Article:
Our office continues to operate during our regular business hours, which are 8:30 am - 5:30 pm, Monday through Friday, but you can call the office 24 hours a day. We continue to follow all recommendations and requirements of the State of Emergency Stay at Home Order. Consultations are available via telephone or by video conference. The safety of our clients and employees is of the utmost importance and, therefore, in-person meetings are not available at this time except for emergencies or absolutely essential legal services.

What can You do if a Debt Collector Filed a Lawsuit Against You?

Bankruptcy attorney Ben Tobey answering the question: What happens with lawsuits that are pending against me when I file bankruptcy?

 

If all those debt collector threats led to a lawsuit, you need to act quickly. If you are being sued by a debt collector, you have no time to waste. In North Carolina, a creditor only needs to prove that the debtor owes the debt in order to obtain a judgment.

unwanted-phone-call-debt-collector-Charlotte-Monroe-Lake-Norman-Bankruptcy-Lawyer-225x300Thus, in the majority of lawsuits against debtors, debt collectors can easily get a favorable judgment. Once a judgment is satisfied, the collector can employ various tactics to collect the debt, including but not limited to:

  • Wage garnishment;
  • Levying your property and bank account; and
  • Placing a lien on your property.

Luckily, a knowledgeable bankruptcy attorney in North Carolina can help you deal with the lawsuit filed by a debt collector and prevent the collector from gaining a judgment.

Related: Five illegal debt collection practices.

 

What to do if You are Being Sued by a Debt Collector

Once you find out that the debt collector filed a lawsuit against you, the first thing you should do is collect information about your assets and finances, including any property or assets that could be sold off to repay the debt.

After the debt collector obtains a judgment, they will be targeting all of your valuable assets that could be used to repay the debt. As you collect the financial information, you need to consult with a Charlotte bankruptcy attorney to help you negotiate a settlement with the debt collector.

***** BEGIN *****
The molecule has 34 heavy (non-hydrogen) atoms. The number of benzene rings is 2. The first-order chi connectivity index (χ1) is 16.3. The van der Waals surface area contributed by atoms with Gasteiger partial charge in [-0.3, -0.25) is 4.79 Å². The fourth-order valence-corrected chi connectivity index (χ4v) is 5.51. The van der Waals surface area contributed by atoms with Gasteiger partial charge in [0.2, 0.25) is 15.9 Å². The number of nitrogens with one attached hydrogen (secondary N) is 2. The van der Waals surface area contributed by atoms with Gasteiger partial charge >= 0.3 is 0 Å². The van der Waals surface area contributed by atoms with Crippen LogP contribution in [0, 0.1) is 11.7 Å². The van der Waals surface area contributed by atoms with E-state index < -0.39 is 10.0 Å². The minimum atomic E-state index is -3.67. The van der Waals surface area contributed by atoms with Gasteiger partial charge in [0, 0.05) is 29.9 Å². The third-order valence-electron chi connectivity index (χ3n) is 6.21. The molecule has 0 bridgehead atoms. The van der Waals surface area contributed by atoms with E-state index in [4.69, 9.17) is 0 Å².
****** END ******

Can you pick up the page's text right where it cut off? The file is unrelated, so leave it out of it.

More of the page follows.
Another way to deal with a lawsuit filed by a debt collector is to file for bankruptcy, though there may be alternatives to bankruptcy.

Related: Filing for bankruptcy on a judgment in North Carolina.

 

Filing for Bankruptcy After a Debt Collector Filed a Lawsuit

Being sued by a debt collector is a common reason why people decide to file for bankruptcy. A bankruptcy filing automatically stops all debt collection efforts, including the lawsuit.

Once you file for bankruptcy, the lawsuit is dismissed until your case is settled (the so-called “automatic stay”). The automatic stay order gives the court time to review the debtor’s available assets and divide them among the creditors.

Depending on your financial situation and income, you may be able to file under Chapter 7 or Chapter 13 bankruptcy. With Chapter 7, you may be able to discharge the debt altogether, while Chapter 13 allows you to create a plan of reorganization.

While not all debtors benefit from filing for bankruptcy, it may be the only viable option for debtors who are being sued by a debt collector. Filing for bankruptcy is definitely a better alternative to having your wages garnished, your bank account frozen, or having a lien on your property. It is advisable to consult with a bankruptcy attorney if you are being sued by a debt collector in North Carolina. Contact our results-driven lawyers at Arnold & Smith, PLLC, to schedule a consultation. Call our lawyers at Arnold & Smith, PLLC, at (704) 370-2828 to evaluate your options or fill out our contact form. Now taking cases throughout North Carolina with offices in Uptown Charlotte, Mooresville and Monroe.

 

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See Our Related Video from our YouTube channel:

http://www.youtube.com/user/ArnoldSmithPLLC?feature=watch

 

 

See Our Related Blog Posts:

Five Illegal Debt Collection Practices in North Carolina

Can Debt Collectors Use The Bankruptcy System To Collect Expired Debt?

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